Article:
My contribution to the panel mentioned in the last post will be a paper titled “Media consumption as social organization in a New England primary school.” (I’m really happy with the allusion to Goodwin’s He Said She Said, but I really need to start writing more explanatory titles.) Abstract after the jump.
This paper considers how kids’ media consumption is organized within a complex ordering of social space. At the small Vermont primary school that hosted this ethnographic project, portable music players circulate among lockers, desks, pockets, and backpacks. Kids pass earbuds among friends as they participate in the dense and expressive overlap of talk, touch, and gesture that characterizes their unmonitored peer interactions, sharing access to media that for some is limited by parental resources or restrictions. Throughout the day, kids continually move between adult-structured classes and the relative freedom of the hallway, playground, and lunchroom, their music players disappearing at the classroom door. In class, kids listen surreptitiously to earbuds concealed in hoodies, talk “off-topic” about music, and imitate popular singers, contesting and destabilizing regulations of noise and disorder.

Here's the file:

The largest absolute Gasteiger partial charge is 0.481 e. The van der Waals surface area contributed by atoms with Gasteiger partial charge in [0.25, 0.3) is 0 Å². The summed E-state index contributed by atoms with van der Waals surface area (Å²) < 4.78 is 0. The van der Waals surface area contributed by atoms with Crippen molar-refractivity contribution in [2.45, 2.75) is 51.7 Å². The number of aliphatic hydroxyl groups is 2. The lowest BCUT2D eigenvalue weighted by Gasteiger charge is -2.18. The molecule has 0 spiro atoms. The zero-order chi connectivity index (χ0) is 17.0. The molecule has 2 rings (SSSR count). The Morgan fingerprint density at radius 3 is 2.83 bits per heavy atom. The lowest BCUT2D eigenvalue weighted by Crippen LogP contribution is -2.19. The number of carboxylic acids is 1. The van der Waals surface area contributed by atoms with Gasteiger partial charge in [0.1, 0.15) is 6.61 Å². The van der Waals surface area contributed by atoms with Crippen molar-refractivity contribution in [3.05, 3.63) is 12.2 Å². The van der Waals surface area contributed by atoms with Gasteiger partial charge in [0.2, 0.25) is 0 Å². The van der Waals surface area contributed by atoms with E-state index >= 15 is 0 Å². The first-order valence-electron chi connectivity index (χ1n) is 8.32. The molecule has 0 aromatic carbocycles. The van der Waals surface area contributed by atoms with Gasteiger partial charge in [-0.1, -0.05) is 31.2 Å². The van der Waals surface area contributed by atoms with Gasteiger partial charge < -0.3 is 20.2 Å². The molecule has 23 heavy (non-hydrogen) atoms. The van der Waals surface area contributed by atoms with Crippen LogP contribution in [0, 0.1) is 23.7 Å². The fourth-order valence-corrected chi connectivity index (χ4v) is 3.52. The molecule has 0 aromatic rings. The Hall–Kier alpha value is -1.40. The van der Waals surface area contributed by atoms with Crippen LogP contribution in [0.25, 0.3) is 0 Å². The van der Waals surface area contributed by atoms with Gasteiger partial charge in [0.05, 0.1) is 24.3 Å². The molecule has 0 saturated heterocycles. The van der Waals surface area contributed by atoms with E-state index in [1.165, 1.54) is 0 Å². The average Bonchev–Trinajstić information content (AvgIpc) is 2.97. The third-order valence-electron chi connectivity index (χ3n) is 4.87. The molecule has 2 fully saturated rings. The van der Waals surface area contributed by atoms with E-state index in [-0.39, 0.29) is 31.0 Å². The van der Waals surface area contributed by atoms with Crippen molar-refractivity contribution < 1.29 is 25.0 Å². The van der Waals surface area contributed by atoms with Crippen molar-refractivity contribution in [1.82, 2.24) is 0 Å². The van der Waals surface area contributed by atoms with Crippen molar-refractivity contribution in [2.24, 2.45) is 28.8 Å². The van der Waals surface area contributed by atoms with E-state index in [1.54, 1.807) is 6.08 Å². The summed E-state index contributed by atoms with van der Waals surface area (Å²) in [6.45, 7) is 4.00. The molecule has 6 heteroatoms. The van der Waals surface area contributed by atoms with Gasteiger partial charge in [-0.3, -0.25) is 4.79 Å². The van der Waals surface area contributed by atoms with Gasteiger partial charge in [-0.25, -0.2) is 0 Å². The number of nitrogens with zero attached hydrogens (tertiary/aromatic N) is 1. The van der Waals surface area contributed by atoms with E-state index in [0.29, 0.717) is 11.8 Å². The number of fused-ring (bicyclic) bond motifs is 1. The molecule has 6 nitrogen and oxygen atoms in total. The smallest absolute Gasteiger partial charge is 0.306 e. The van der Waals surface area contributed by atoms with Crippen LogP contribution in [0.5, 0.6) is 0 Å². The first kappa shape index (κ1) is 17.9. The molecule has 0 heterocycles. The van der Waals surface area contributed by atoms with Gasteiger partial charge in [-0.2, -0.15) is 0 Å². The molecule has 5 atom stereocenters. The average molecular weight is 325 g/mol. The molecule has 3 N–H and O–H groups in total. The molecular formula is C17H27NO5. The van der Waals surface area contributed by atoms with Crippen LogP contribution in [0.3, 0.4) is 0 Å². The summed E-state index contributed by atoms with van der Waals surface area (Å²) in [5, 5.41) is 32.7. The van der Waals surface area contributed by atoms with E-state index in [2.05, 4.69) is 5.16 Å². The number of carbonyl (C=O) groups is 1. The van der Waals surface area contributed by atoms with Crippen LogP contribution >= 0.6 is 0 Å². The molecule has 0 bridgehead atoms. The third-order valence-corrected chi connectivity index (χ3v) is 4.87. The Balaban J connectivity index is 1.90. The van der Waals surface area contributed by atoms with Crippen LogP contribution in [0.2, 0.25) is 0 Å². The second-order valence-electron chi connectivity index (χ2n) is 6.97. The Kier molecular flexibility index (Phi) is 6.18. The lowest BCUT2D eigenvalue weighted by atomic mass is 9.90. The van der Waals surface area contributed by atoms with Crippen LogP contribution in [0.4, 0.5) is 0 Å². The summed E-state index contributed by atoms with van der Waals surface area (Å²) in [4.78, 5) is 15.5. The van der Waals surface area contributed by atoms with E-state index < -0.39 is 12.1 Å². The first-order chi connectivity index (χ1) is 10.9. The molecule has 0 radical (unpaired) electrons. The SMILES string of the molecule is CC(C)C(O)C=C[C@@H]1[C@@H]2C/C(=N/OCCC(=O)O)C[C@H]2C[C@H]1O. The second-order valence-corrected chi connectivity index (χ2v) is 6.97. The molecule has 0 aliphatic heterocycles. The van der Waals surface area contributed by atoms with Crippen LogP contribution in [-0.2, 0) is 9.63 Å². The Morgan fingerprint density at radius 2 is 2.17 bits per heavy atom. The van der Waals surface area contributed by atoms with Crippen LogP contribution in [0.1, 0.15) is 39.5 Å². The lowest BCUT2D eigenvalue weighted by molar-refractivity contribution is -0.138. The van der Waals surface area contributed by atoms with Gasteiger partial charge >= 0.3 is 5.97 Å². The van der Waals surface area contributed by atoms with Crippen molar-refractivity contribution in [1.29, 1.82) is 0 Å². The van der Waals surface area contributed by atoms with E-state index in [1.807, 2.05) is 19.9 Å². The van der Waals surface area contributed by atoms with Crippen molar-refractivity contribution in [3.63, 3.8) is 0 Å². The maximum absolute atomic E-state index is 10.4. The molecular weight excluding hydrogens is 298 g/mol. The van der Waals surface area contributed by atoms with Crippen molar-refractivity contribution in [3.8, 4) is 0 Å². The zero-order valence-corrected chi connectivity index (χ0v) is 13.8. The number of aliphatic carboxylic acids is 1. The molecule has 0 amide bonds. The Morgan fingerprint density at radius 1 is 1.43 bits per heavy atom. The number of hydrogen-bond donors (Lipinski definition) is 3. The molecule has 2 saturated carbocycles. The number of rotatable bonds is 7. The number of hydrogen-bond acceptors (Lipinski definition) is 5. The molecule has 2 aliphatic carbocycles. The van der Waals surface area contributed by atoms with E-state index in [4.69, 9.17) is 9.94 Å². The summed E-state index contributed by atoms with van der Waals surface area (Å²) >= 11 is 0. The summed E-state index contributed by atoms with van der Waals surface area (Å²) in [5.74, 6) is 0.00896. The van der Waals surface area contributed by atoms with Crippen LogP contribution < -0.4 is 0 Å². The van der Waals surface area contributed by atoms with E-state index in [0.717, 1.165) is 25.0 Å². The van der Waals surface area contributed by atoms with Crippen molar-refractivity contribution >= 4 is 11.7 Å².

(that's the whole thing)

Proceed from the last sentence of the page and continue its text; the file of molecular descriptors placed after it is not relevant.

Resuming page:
These kids participate in an apparently binary organization of school into classroom and playground, teacher and student, structure and unstructure, engaging in a classic example of Certeau’s “tactics” as they accommodate and resist school’s institutional “strategies.” Incorporating media use into this framework, kids marshal the global media industry’s strategic cultivation of childhood consumerism in their local negotiations of authority with teachers. Examining kids’ everyday talk and routines reveals that they link consumerist habitus with the intimate, engaged, and “natural” sociability of their peer groups. Positioning both in structural opposition to the behavioral and educational expectations of classroom teachers, kids situate themselves at a nexus of conflict between media and educational institutions, childhood sociability and adult authority, and local and global power structures.